If I ever said I was opposed to any form of public media, I really wouldn’t have a leg to stand on. I have been on one media circus train or another (sometimes many, simultaneously) since my youth. Radio, TV, newspaper, and the occasional classy magazine have been my workspace for decades. On the other hand, in the “new” frontier of social media, the playing field has been leveled, and anyone with a finger with which to type can participate in the parade.
This is a mixed blessing.
My wonderful, radiant, introverted wife tends to be far less active on social media for all the obvious reasons. She is the most gracious, civilized person I know (for a Bohemian, I mean). It absolutely horrifies her for her intentions or words to be taken as less than the positive, well-meaning jewel that she actually is. Literally, it is more agreeable to her to stay away from social media than to be misread by another person. (However, she never fails to find an obscure image of Godzilla to post on Facebook, leaving the rest of us who know her wondering what, exactly, is going on inside of that head of hers…)
I have gone the opposite direction. I ride social media like a stolen mule—my decorum, decency and self-consciousness bouncing down the road and over the cliff. It is too much temptation for me not to write an intimate note to 5,000 friends. Maybe I need to follow some rules. Here are a few I dug up from a blog by someone who goes by “Mr. Banks.” Thanks, Banks.
- “Don’t pretend to be someone you are not.”
This struck my suspicious side right off the bat, Mr. Banks being a pseudonym. Does not telling who you are equal pretending to be someone you’re not? Hypocrite.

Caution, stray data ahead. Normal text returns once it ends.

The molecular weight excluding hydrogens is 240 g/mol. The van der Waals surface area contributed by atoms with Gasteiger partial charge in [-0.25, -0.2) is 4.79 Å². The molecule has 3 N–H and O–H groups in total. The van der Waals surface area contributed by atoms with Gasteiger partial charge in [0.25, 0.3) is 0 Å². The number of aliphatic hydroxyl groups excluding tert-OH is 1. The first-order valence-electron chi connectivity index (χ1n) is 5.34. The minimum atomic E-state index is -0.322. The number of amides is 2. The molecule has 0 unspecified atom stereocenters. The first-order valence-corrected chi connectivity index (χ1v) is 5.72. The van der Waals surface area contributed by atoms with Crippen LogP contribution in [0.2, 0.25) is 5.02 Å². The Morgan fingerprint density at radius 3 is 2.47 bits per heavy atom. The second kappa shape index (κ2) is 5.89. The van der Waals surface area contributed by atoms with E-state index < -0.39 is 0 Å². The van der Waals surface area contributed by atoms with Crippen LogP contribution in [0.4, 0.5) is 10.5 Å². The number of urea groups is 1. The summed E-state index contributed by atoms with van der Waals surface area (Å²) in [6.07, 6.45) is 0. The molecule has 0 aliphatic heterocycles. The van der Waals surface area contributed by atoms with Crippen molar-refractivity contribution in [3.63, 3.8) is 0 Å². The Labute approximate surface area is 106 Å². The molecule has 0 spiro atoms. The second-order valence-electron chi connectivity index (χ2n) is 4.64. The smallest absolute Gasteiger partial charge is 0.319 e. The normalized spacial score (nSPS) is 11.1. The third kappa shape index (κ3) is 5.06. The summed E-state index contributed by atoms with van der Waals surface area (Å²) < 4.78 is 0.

- “Don’t be a smart aleck.” (“Banks” used another word for “aleck.”)
This was particularly laughable to me as a card-carrying smart aleck. If I got on social media and wrote or spoke without sarcasm, how would my friends know it was really me? (See rule No. 1.)
- “Don’t get into arguments.”
Much easier said than done. It took me at least two years to understand when the “discussion” light turned into the “argument” light. It’s a tricky distinction, like when people can’t distinguish yellow from red on, say, Bell Street. Sometimes the “discussion” heats up without one party realizing that it is happening, and then suddenly you’ve got yourself a genuine brew-ha-ha, part of which is due to the lack of human voice. We understand a lot more than we realize by tone, I believe.
- “Don’t stoop too low.”
Objection, your honor. Some people have NO honor, and therefore have no relative idea of “low.” Unfortunately, you or I could be in the middle of a discussion with one of those people long before that discovery. That is another reason my wife stays well below the social media radar. Maybe she is right after all. Do not read this to her.
- “Double check your grammar.”
That should go without saying. Along with, “check your spelling,” “check your (you’re) contractions,” and a few other things. You can tell fairly quickly what kind of person you are dealing with by the way they use, or abuse, the language.
- “Interact with people.”
“Social media” includes the word social. (Thank you, Captain Obvious.) Still, some people post on social media like it is just a big billboard, never going back to check responses or communicate further. That is no fun.
- “Censor yourself.”
This one is no joke to me. It is very important to be sure you are not ugly, obscene or short-sighted in your communication. Also remember that words are forever, and all the sayings apply here, for instance: “Make your words sweet, because you never know when you may have to eat them.” It is easy enough for something to be taken wrong, without the added offense of rough language. That might sound old-fashioned, but not if you have kids, nephews, nieces or grandchildren.
- “Don’t post party photos.”
My generation is so fortunate. It was such an effort to take a photo, get it developed, weed through the stack, and find the pic you were looking for. Then there was no place remotely comparable to showcase them. In other words, you had time to think about that photo. Now you can show the entire world how ignorant you can be with the flick of a fingertip.
- “Link original sources.”
I’m not doing that one today, mostly because I’m making fun of them. Right, Mr. Banks?
- “Have fun.”
If I were to follow all these rules, I am afraid that would really put a crimp in my style.